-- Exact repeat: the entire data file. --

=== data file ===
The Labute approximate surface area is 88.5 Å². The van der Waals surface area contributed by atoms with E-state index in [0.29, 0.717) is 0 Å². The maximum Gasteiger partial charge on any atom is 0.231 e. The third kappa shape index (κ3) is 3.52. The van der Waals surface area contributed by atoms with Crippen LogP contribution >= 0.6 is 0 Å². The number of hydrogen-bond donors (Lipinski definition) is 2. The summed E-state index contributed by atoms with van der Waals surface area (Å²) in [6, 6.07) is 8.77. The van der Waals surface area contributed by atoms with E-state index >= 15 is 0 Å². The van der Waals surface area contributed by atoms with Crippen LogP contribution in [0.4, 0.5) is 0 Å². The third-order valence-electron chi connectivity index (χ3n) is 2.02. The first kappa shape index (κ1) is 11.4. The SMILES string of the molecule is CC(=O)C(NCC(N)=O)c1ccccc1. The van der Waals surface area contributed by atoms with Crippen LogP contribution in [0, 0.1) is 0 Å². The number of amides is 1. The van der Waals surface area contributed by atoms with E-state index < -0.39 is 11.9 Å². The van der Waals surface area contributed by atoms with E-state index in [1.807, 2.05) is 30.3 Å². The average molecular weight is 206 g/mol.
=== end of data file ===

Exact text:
The Labute approximate surface area is 88.5 Å². The van der Waals surface area contributed by atoms with E-state index in [0.29, 0.717) is 0 Å². The maximum Gasteiger partial charge on any atom is 0.231 e. The third kappa shape index (κ3) is 3.52. The van der Waals surface area contributed by atoms with Crippen LogP contribution >= 0.6 is 0 Å². The number of hydrogen-bond donors (Lipinski definition) is 2. The summed E-state index contributed by atoms with van der Waals surface area (Å²) in [6, 6.07) is 8.77. The van der Waals surface area contributed by atoms with E-state index >= 15 is 0 Å². The van der Waals surface area contributed by atoms with Crippen LogP contribution in [0.4, 0.5) is 0 Å². The third-order valence-electron chi connectivity index (χ3n) is 2.02. The first kappa shape index (κ1) is 11.4. The SMILES string of the molecule is CC(=O)C(NCC(N)=O)c1ccccc1. The van der Waals surface area contributed by atoms with Crippen LogP contribution in [0, 0.1) is 0 Å². The number of amides is 1. The van der Waals surface area contributed by atoms with E-state index < -0.39 is 11.9 Å². The van der Waals surface area contributed by atoms with E-state index in [1.807, 2.05) is 30.3 Å². The average molecular weight is 206 g/mol.